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Old 18-02-2009, 14:58   #1
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Help with SSB

I have an ICOM 710 (with 130 tuner) which has never worked very well (can hear a little sometimes and have never tried to transmit), but I'm now trying to get it up and running. Based on some "expert" opinions and some research, I'm going to try to correct some installation problems, but would like to hear more opinions.

The tuner is mounted direrctly under the radio and a looong way from the antenna. This seems to be exactly the opposite of how it should be? I'm thinking relocation of the tuner is a must?

I don't see any copper strapping anyhwere, so am going to add some. I've seen a recommendation of at least 100 square feet, which would be 400 lineal feet of 3 inch strapping? That would be fine, except then I couldn't carry any food, water, spares, clothes, wife, etc. I understand that with strapping "more is better", but what is realistic, i.e. how much have others used with acceptable results?

I've also read that it helps to attach the strapping to metal objects like metal tanks and keels. One source, though, said these object should be below the waterline. Is that necessary? Most of my larger metal objects are above the waterline (and I don't have a keel).

I do have a ground plate on the outside of the hull, to which several wires are attached for grounding. Can this boat ground also be used for the SSB ground and should/can the copper strapping be attached to this?

Thanks all for your help.
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Old 21-02-2009, 19:08   #2
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hey catsailor....

probably could do a search here and get a bunch of opinions on grounding ssb's....it's been flogged on numerous threads I believe...when we brought our prout cat down from boston to charleston, I put a temporary ground under one of the stern bunks, about 15 feet of 12" wide alumninum flashing, connected to the tuner, which I put in the stern near the feed for the insulated backstay, connected up some big supply wires to the transceiver...worked great for the trip down!!...for a more permanent installation I think I am just going to put more of it under the bunk and maybe on the cabin sole near the nav area where the radio is located...if you have an underwater ground plate that should work pretty good also... I am in charleston at mariners cay, folly beach. where do you berth your boat?? maybe we could compare notes over a cold one...

fair winds,

George
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Old 21-02-2009, 19:33   #3
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SCCatSailor,

Yes, you need to move the tuner to a location as close to the base of the antenna as you can get it. From there, run a length of GTO-15 hi-tension wire to the antenna.

The easiest thing for an RF ground is to run a short length of wide copper from the ground lug on the tuner to the nearest bronze thru-hull. It's not a good idea to connect the RF ground to the rest of your boat's DC ground system, and it sounds like that's what the external plate is being used for.

There are other ways to effect an RF ground if there's no nearby bronze thru-hull. You could use radials, and possibly other things depending on the configuration of your cat. Forget the "100 sq. feet of copper"; that's plain nonsense as has been discussed elsewhere on this Board and others. See, e.g., my post: http://ssca.org/DiscBoard/viewtopic....grounds+marine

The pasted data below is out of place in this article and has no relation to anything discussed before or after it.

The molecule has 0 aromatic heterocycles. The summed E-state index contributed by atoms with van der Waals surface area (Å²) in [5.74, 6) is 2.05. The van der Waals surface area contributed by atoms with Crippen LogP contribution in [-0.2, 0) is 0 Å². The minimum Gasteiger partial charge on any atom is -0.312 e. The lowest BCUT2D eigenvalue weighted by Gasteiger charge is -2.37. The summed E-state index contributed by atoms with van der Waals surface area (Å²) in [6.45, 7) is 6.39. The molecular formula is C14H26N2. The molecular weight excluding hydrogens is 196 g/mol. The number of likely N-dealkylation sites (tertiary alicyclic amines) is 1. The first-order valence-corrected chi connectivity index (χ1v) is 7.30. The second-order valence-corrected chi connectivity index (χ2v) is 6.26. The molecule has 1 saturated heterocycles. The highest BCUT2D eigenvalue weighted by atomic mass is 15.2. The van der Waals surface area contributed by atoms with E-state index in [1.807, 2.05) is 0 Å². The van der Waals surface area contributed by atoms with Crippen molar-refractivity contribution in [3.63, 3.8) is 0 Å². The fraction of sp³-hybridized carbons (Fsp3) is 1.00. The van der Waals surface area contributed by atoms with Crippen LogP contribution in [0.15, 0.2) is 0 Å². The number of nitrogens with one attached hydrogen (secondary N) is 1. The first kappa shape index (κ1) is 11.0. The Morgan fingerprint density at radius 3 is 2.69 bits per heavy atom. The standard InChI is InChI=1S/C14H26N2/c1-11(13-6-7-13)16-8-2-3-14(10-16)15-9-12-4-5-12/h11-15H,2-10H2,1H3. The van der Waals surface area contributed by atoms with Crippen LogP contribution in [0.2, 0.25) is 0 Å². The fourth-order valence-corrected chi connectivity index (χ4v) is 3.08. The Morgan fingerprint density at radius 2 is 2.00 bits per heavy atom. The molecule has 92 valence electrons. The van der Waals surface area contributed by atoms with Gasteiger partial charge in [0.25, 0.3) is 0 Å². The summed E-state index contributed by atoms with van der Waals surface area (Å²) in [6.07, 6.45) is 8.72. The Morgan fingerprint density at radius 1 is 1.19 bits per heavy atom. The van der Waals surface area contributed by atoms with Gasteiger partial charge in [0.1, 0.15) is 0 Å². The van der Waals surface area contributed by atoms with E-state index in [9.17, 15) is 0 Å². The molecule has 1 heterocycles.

Connect the tuner to the M710 with good quality coax. And, you'll have to connect the control cable as well; hopefully, it's long enough to reach.

The radio may not tune until you try to transmit (or push the tune button to transmit at low power), and with the tuner in an untuned condition your reception won't be optimal.

Good luck,

Bill
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Old 21-02-2009, 20:34   #4
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For years I would line the bilges with 50-100 sq. ft. with marginal radio reception. I was told by many and more so recently to use a ground plate which I will soon. I did connect a short piece of 3" wide copper sheeting to a through-hull with very good reception. So I am convinced a water connection is the way to go. This was backed up with Ham Radio Guru Gorden West. It sure is simpler to ground the tuner to a through-hull or ground plate than 100 sq. ft, in the bilge.
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Old 23-04-2009, 07:56   #5
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SSB

Hi folks, sorry I don't have an answer to your question, rather I'm struggling with my own difficulties deciphering the misteries of SSB.
SSB is new to me and after many frustrating hours of receiving only undecipherable noise, I'm left with even more questions...
To begin, what license do I need to operate SSB?
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Old 23-04-2009, 08:31   #6
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No license needed to receive marine and ham SSB signals.

To transmit on the marine SSB bands, you need: (1) a station license; and (2) an operators license (at minimum a Restricted Marine Operators License). Neither requires an exam. Info on the FCC website.

To transmit on the ham SSB bands, you need an amateur radio license...at least a General Class license. These require study and passing an exam, administered by fellow ham's who are licensed examiners. Info online at arrl.org and at any local amateur radio club.

In bonafide emergencies (and I take that to mean "life-threatening"), you can transmit anywhere -- ham or marine.

For legal operation on the marine SSB bands, you also must have a "type-accepted" marine radio (not a ham radio which has been "modified"). Many people ignore this, and do so at their own risk.

For legal operation on the ham bands, you can use any radio at all, even one you've constructed, so long as you have a ham license authorizing operation on those bands.

Bill
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Old 23-04-2009, 09:59   #7
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Just to clarify on Bill's remarks. If you install a certified marine SSB transceiver on a vessel, it becomes a ship station and you must have a station license for it even if you have no intention of transmitting on the marine bands. Otherwise we could all just forgo the expensive license and if ever confronted about it, just say "oh, I never transmit on the marine bands, I just use it to receive on them".

Eric
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Old 23-04-2009, 18:27   #8